Retail sales dropped last month, signaling the consumer recovery is stalling out as the pandemic worsens in the United States.
Sales fell 1.1% last month from October, the Commerce Department said Wednesday. Sales were expected to be down 0.3% month-over-month in November, according to a survey of analysts compiled by Refinitiv.
"The numbers are much weaker than expected," Gus Faucher, chief economist for PNC Financial Services Group, said in an email. "The economy looks much softer at the end of 2020."
Clothing stores, restaurants, electronics stores and gas stations led the sales decline while spending at grocery stores and online retailers ticked up.
Overall, retail sales are up 4.1% from last year. Spending at online retailers is up 29.2% from the same time last year.
Retail sales have been were aided during the pandemic by federal relief programs, but those have ended.
A supplemental $600 weekly unemployment insurance, which had been part of the government's first stimulus bill, ran out at the end of July. Since then, Congress has been unable to agree on another boost to jobless benefits.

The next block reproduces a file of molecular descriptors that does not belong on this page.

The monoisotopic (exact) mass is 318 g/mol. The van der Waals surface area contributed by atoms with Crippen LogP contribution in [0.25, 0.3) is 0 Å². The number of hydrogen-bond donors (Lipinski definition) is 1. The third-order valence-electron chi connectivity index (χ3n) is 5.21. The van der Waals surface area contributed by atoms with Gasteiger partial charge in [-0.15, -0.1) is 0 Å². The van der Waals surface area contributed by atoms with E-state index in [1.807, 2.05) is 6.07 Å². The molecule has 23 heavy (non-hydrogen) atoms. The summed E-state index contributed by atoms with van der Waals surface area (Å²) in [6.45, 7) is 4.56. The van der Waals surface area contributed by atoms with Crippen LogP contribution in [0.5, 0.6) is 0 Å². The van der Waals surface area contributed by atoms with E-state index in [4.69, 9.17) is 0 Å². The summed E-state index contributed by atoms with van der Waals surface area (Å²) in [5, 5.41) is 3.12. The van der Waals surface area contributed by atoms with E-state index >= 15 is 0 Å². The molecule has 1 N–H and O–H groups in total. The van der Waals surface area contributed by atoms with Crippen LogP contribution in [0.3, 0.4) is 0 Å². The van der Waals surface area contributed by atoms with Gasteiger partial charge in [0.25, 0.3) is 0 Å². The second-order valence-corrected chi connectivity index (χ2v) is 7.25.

"Without stimulus, retail sales declines will likely continue and perhaps become severe given millions of Americans will lose unemployment benefits the day after Christmas," Robert Frick, corporate economist at Navy Federal Credit Union, said in a note to clients Wednesday.
There is a wide range of holiday forecasts this year, reflecting the uncertainty around the pandemic. Real estate firm CBRE projects that holiday sales will increase less than 2% this year from 2019. Meanwhile, economists at Wells Fargo have predicted an increase of 9% as consumers shift their spending from areas like travel to toys, electronics and other gifts.
Retailers have tried to move up the holiday season to avoid in-person crowds. Traditional brick-and-mortar stores saw a 52% drop in Black Friday traffic compared to last year, according to a report from Sensormatic Solutions.